Continuous integration is a proven, pragmatic way to give software teams critical feedback. Not only is it important to be building the right thing, but we must also be building it right. Decoupling delivery from release helps teams maintain a fast, continuous integration feedback loop, even during large multi-team efforts. It’s a valuable skill to rapidly deliver updates to production that support new upcoming features without interfering with other parallel development work. Let’s look at an example involving a third party PaaS integration spanning several development cycles.
This is just one of the several foundational software development scenarios covered in our BuildRight Software Sustainability Workshop. We’d love to see you there!
Continuously Integrate Knowable Pieces
Resist the urge to deploy all the changes needed to support a new feature in one single delivery. In larger efforts, this will likely include several moving pieces and carry a sizable risk. Instead, determine what changes need to be made and work them into the mainline code in discrete, manageable chunks within the team’s existing development cycle.
Tackle the Non-Breaking Changes
Find the order in which the evolution can proceed. Several strategies can facilitate this. However, one invariant is to have reliable feedback in several forms such as unit tests, component tests, integration tests, and acceptance tests—preferably with automation driving the bulk of them.
I mention the Mikado Method as one of my go-to tools when discovering an effort’s dependencies. It helps me to organize tasks and attack them in an order that always allows our team to deploy. Plus, the nice visual generated helps communicate the plan with other team members and clients.
Latent Code is Okay in Production
Feature toggles (or feature flags) are a very effective tool to shield users from a feature release in the making. Several variations of such toggles address common predicaments one faces with deploying software into a production environment that is not yet intended for consumption by its target audience.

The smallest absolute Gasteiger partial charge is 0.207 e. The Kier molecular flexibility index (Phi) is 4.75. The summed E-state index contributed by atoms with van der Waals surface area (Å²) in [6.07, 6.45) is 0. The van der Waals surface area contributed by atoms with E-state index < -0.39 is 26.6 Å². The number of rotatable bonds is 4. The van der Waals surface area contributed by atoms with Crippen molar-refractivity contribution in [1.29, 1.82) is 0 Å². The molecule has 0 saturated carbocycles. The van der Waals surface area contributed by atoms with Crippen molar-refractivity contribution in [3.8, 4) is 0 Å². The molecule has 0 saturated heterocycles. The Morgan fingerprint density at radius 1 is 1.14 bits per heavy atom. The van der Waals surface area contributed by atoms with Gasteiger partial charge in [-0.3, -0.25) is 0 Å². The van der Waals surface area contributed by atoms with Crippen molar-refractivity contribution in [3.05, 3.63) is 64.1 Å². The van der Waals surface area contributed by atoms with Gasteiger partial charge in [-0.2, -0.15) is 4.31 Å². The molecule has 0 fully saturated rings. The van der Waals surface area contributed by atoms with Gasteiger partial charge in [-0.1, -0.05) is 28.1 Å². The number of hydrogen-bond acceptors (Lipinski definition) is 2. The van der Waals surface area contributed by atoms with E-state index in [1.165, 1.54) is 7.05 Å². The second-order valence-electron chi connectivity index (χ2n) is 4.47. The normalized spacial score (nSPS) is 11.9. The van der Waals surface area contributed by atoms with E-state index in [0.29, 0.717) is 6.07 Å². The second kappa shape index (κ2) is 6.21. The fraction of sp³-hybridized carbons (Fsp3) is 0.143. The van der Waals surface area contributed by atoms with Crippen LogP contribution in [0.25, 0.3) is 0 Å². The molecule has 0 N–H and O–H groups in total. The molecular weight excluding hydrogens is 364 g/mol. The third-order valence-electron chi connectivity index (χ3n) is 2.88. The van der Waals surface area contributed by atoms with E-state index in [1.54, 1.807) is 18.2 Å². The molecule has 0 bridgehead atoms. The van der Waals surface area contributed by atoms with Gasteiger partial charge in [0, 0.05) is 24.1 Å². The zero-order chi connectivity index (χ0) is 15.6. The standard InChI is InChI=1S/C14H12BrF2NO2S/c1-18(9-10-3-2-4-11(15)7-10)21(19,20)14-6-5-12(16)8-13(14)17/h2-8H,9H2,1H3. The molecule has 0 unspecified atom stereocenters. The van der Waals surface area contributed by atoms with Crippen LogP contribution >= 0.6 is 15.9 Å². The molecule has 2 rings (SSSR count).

For this talk, we identified the need for a release toggle. Combined with an initial dark launch for our new components, this allowed us to dedicate a deployment to production that involved “switching on” our new feature and nothing else. A release toggle also simplifies testing since its state is not changed once in production. Therefore, our test activities didn’t have to include all the permutations of potential execution paths for the app. If we needed to turn the feature “off,” then we would create a new release. This also had the benefit of capturing the state of toggleable features in our repository.
We chose to implement our own toggling infrastructure, but third-party tools do exist. Certona and LaunchDarkly.com come to mind as examples. There are many.
Have Fun Building Fast
Creative solutions can flow when the stakes are low. But in high stress situations, evolutions can be overly conservative, code can become far beyond defensive, and tech debt continues to fester. Shorter lived branches and more frequent integrations give a team survivable experiments through which to clarify their understanding and refine their solution. This reduces the chance of building the wrong thing.
Build the Thing Right
I’m sure that several developers have been part of an effort to expand their project’s behavior after it has enjoyed seeing the light of day in production. That’s great! That next proposed feature already has to be broken up into smaller-sized chunks. Go the extra distance to make sure each of those chunks is production-ready in order to decrease development risk, keep feedback loops tight, and give stakeholders confidence—not only will the team be building the right thing, they’ll also be building the thing right.